Wallpaper* – MoAD Fall 2021 Exhibition Announcement

San Francisco’s Museum of the African Diaspora reopens with Billie Zangewa and Amoako Boafo

Reopening for the first time since the onset of Covid-19, San Francisco’s Museum of the African Diaspora is staging epic exhibitions by Amoako Boafo and Billie Zangewa

Read the full article here

Great article by @pei_ru_keh for @wallpapermag on the new #BillieZangewa & @amoakoboafo exhibitions! It’s a thrill to work with such relevant and powerful artists. We hope that you’ll come to experience their shows.

📷 Eric Carmichael

Be sure to read the full article which also features curators @larryosseimensah and @dexterwimberly . Here are some gems.

“Despite the simultaneous openings, each artist has been duly given their own spotlight. Boafo presents over 20 works that he created between 2018 and 2021. The exhibition, titled ‘Soul of Black Folks’ after the pioneering book of essays by sociologist and Pan Africanist WEB Du Bois, invites viewers to challenge their perceptions of the Black figure. This dialogue is intentionally amplified by the context of Du Bois’ historical writing, which contributed to the coining of the term ‘double consciousness’ to summarise the way Black people often had to view themselves through the eyes of others. Boafo’s deeply personal works, which represent sitters of all walks of African life, are steadfast celebrations of Blackness; each is an assertion of dignity and importance.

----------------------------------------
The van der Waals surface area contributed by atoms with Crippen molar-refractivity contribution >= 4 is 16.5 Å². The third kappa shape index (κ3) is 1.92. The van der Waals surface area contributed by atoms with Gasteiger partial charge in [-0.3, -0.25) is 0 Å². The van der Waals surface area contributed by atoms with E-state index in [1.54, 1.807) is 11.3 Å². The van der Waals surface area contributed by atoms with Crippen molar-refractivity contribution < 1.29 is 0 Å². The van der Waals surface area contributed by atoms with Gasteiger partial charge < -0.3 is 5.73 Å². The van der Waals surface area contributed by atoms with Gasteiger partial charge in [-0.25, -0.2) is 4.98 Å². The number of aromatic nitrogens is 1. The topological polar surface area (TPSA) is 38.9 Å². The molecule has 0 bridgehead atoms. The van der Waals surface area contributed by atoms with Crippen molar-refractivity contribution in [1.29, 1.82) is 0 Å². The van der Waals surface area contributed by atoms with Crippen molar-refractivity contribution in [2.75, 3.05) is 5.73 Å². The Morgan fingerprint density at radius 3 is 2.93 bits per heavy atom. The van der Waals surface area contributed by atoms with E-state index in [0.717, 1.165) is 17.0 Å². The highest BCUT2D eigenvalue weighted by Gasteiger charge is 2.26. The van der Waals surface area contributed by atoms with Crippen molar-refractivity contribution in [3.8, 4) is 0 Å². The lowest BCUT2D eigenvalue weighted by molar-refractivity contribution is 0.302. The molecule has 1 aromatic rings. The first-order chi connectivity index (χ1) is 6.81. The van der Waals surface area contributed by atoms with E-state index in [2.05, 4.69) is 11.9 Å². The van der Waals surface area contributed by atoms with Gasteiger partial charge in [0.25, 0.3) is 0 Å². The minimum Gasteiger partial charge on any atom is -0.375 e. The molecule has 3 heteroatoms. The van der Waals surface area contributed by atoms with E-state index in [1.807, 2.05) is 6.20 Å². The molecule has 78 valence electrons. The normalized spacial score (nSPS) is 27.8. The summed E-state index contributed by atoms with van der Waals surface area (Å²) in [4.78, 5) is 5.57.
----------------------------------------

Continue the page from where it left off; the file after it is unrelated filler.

Boafo’s captivating point of view is complemented by the intricate collages of textile artist Billie Zanegawa, who is exhibiting works from the past 15 years as well as new pieces made especially for ‘Thread for a Web Begun’. Zangewa’s intricate creations are enhanced by her deep understanding of textiles. From early works that feature embroideries on pieces of found fabric to more recent works that have been composed using hand-stitched fragments of raw silk, Zangewa portrays a range of personal and universal experiences using domestic interiors, urban landscapes and portraiture to challenge historical stereotypes, objectification and exploitation of the Black female form.”

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